DON’T be fooled by Labor’s cute criticism of the Federal Coalition for blocking the sale of GrainCorp to Archer Daniels Midland (ADM).
Shadow Treasurer Chris Bowen came out swinging yesterday in accusing his counterpart Joe Hockey of putting the National party’s interests ahead of the national interest in rejecting ADM’s $3.4 billion bid for Australia’s largest publicly listed agribusiness.
“This is a decision all about politics, nothing about economics,” he said on Friday.
“This is a decision in the Nationals' interest, not the national interest.
“This decision by the Treasurer means that Australia will miss out on investment it should have received, jobs won't be created that should have been created and the Australian economy will be worse off because of Joe Hockey's decision.
“Apparently, Joe Hockey can be bullied after all.”
But amid all of the controversy and furore over the GrainCorp foreign acquisition, it shouldn’t be forgotten that Mr Bowen had plenty of opportunity to approve the ADM bid several months ago, when it was his decision to make.
The US multinational lodged its original proposal to buy GrainCorp with the Foreign Investment Review Board (FIRB) in May.
Since then, the application was re-submitted to reflect a revolving political door which has seen three Federal Treasurers, three Prime Ministers and the government and opposition changing sides in the past seven months.
When the former Labor government went into caretaker mode ahead of the September 14 poll with a decision still pending, ADM knew it was a game changer and they faced plenty of political chaos.
With that kind of changing political landscape and personnel, you could hardly blame ADM for struggling to read the Australian political landscape accurately.
In fact, the company bent over backwards in trying to respond appropriately and appease all reasonable suggestions on how to advance the sale with reasonable conditions, as demonstrated by this week’s statement offering an additional $200 million in capital investment and other conditions.
After Kevin Rudd rolled Julia Gillard on June 26, Wayne Swan resigned as Treasurer having not reached a decision on ADM and Mr Bowen stepped into the job for 83 days.
On June 27, Mr Bowen’s capacity to make a decision benefitted from the Australian Competition and Consumer Commission’s announcement that it wasn’t opposed to ADM’s proposed acquisition of GrainCorp, saying it was unlikely to substantially lessen competition “as the merged entity would continue to face competition from a number of sources”.
As well as the ACCC’s recommendation, it has been strongly suggested that the FIRB made a recommendation to the former Treasurer before the election approving the GrainCorp sale.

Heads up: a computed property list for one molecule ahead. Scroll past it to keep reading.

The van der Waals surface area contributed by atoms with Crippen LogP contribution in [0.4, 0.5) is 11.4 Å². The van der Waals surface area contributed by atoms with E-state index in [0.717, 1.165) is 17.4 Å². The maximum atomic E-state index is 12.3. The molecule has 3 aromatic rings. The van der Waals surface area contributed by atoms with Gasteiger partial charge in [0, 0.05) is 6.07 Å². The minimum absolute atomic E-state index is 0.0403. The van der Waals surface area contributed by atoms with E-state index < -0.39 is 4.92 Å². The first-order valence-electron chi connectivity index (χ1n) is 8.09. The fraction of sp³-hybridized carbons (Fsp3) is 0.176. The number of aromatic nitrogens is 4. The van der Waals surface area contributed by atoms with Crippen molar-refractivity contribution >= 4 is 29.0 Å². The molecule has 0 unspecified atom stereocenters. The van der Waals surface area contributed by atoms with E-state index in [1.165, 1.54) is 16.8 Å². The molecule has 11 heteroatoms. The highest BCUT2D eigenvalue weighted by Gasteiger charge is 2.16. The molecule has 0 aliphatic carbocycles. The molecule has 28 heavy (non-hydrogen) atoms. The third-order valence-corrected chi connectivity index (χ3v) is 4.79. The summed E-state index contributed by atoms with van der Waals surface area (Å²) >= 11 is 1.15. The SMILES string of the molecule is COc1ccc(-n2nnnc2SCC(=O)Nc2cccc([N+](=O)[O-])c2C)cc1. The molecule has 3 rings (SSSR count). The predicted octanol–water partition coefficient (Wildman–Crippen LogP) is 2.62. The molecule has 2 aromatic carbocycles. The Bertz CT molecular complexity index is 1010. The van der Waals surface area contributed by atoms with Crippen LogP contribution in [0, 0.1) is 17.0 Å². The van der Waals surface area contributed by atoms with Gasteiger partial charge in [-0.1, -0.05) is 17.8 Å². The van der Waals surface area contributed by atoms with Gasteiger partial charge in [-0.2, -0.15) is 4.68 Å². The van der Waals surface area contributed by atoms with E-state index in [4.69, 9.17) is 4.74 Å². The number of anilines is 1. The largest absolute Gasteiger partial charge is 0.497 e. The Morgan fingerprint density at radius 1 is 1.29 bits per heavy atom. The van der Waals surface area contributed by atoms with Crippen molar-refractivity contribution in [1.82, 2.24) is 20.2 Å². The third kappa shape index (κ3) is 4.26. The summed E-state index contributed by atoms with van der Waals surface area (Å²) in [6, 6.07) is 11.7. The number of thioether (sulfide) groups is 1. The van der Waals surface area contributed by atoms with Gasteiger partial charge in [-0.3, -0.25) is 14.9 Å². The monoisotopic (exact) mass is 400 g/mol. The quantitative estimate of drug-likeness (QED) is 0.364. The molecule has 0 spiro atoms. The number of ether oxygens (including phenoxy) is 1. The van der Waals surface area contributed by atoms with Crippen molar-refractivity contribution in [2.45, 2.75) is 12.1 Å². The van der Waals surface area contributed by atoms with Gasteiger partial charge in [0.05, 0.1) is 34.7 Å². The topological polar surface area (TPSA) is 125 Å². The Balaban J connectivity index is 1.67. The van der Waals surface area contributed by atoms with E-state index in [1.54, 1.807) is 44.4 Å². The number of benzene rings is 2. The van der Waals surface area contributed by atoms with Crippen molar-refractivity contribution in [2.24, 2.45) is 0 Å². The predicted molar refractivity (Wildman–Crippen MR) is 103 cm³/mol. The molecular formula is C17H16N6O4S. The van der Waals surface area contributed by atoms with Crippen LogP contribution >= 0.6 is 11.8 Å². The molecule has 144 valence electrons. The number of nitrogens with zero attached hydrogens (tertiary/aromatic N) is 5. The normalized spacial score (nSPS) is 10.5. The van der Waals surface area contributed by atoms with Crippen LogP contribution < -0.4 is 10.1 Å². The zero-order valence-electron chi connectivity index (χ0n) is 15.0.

But instead of making a decision on ADM and putting the national interest first way back then, Labor decided to ignore FIRB’s advice and instead handball a gigantic hospital pass in Mr Hockey’s direction by deferring the decision, until after the election.
That delay and buck passing was made easier knowing the polls indicated a whopping election defeat was on the way for Labor and they could use the ADM decision as political ammunition to try and wedge the Coalition post-election to score early political points.
So in this context, let’s take another look at some more of Mr Bowen’s more ‘flattering’ comments yesterday directed towards Mr Hockey.
“This is a decision taken by a weak Treasurer because it was too hard politically,” he said.
“Today Joe Hockey said Australia is not open for business.
“Now I recognise that foreign investment decisions are controversial and difficult but a good Treasurer makes the tough decisions.
“A good Treasurer explains the need for foreign investment to create jobs in Australia.
“A good Treasurer holds the line in favour of important foreign investment in Australia.
“A good Treasurer does not come out and say ‘It is in the national interest to block this foreign investment because it is not popular, because the polls tell me that I should block this foreign investment’.
“This is the big test of Joe Hockey's credibility and he failed miserably.”
Yes Mr Bowen, maybe a good Treasurer would indeed do all of these things, but it seems not the one who had the job before Joe Hockey.
The only saving grace for Mr Bowen would be that perhaps there wasn’t enough time to make a full and proper assessment of the entire GrainCorp-ADM issue.
Perhaps if he had the time to give the issue the attention it deserved instead of dealing with internal ALP machinations ahead of the lection, he may have reached a similar conclusion to Mr Hockey.
As Mr Hockey said, the proposed acquisition of GrainCorp by ADM was one of the most complex cases to come before FIRB and one of the most significant proposed acquisitions of an agricultural business in Australia's history.
“In their response to my request for advice on the wider ramifications of this case, the members of the FIRB could not agree on a consensus recommendation in relation to the proposal,” he said.
“They were split.
“For me to reject this proposal, I had to determine that the acquisition of GrainCorp by ADM is contrary to the national interest and, based on all the information available, I have now made that decision.”